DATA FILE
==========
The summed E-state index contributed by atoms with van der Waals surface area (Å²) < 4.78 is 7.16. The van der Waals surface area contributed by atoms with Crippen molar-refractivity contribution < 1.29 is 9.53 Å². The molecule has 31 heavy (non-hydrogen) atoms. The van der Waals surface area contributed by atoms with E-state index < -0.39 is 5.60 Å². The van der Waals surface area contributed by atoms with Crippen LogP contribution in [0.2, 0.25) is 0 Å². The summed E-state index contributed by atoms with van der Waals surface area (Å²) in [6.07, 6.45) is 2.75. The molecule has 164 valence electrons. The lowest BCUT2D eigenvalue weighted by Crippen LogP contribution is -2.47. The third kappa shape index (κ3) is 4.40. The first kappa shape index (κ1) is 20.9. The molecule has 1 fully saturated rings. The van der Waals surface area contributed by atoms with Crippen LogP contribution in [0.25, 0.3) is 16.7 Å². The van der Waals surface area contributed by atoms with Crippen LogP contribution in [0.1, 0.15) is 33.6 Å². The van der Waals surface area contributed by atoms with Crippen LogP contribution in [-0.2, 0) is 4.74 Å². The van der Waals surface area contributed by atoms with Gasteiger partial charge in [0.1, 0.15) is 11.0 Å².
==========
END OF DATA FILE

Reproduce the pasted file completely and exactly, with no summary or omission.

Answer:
The summed E-state index contributed by atoms with van der Waals surface area (Å²) < 4.78 is 7.16. The van der Waals surface area contributed by atoms with Crippen molar-refractivity contribution < 1.29 is 9.53 Å². The molecule has 31 heavy (non-hydrogen) atoms. The van der Waals surface area contributed by atoms with E-state index < -0.39 is 5.60 Å². The van der Waals surface area contributed by atoms with Crippen LogP contribution in [0.2, 0.25) is 0 Å². The summed E-state index contributed by atoms with van der Waals surface area (Å²) in [6.07, 6.45) is 2.75. The molecule has 164 valence electrons. The lowest BCUT2D eigenvalue weighted by Crippen LogP contribution is -2.47. The third kappa shape index (κ3) is 4.40. The first kappa shape index (κ1) is 20.9. The molecule has 1 fully saturated rings. The van der Waals surface area contributed by atoms with Crippen LogP contribution in [0.25, 0.3) is 16.7 Å². The van der Waals surface area contributed by atoms with Crippen LogP contribution in [0.1, 0.15) is 33.6 Å². The van der Waals surface area contributed by atoms with Crippen LogP contribution in [-0.2, 0) is 4.74 Å². The van der Waals surface area contributed by atoms with Gasteiger partial charge in [0.1, 0.15) is 11.0 Å².